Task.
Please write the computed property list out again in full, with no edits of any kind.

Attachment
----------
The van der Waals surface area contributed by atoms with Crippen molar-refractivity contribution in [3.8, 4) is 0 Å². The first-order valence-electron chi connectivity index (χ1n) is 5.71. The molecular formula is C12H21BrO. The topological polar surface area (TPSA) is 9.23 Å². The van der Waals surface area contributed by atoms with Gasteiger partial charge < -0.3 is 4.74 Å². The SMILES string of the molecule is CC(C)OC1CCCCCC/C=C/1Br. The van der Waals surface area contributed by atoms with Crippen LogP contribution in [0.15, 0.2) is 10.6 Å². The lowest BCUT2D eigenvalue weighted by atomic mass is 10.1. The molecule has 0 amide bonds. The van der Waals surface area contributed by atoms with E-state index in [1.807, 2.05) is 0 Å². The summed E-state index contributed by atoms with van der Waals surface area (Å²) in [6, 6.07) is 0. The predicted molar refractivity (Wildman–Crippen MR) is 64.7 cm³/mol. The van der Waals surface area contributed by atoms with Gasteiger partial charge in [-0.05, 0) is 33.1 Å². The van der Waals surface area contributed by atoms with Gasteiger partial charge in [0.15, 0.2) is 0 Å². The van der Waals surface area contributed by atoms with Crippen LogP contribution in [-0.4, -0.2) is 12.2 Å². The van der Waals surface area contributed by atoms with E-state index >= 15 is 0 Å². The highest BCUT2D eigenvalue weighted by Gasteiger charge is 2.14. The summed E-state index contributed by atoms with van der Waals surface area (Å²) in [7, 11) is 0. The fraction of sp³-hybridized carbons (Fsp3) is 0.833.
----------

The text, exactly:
The van der Waals surface area contributed by atoms with Crippen molar-refractivity contribution in [3.8, 4) is 0 Å². The first-order valence-electron chi connectivity index (χ1n) is 5.71. The molecular formula is C12H21BrO. The topological polar surface area (TPSA) is 9.23 Å². The van der Waals surface area contributed by atoms with Gasteiger partial charge < -0.3 is 4.74 Å². The SMILES string of the molecule is CC(C)OC1CCCCCC/C=C/1Br. The van der Waals surface area contributed by atoms with Crippen LogP contribution in [0.15, 0.2) is 10.6 Å². The lowest BCUT2D eigenvalue weighted by atomic mass is 10.1. The molecule has 0 amide bonds. The van der Waals surface area contributed by atoms with E-state index in [1.807, 2.05) is 0 Å². The summed E-state index contributed by atoms with van der Waals surface area (Å²) in [6, 6.07) is 0. The predicted molar refractivity (Wildman–Crippen MR) is 64.7 cm³/mol. The van der Waals surface area contributed by atoms with Gasteiger partial charge in [-0.05, 0) is 33.1 Å². The van der Waals surface area contributed by atoms with Gasteiger partial charge in [0.15, 0.2) is 0 Å². The van der Waals surface area contributed by atoms with Crippen LogP contribution in [-0.4, -0.2) is 12.2 Å². The van der Waals surface area contributed by atoms with E-state index >= 15 is 0 Å². The highest BCUT2D eigenvalue weighted by Gasteiger charge is 2.14. The summed E-state index contributed by atoms with van der Waals surface area (Å²) in [7, 11) is 0. The fraction of sp³-hybridized carbons (Fsp3) is 0.833.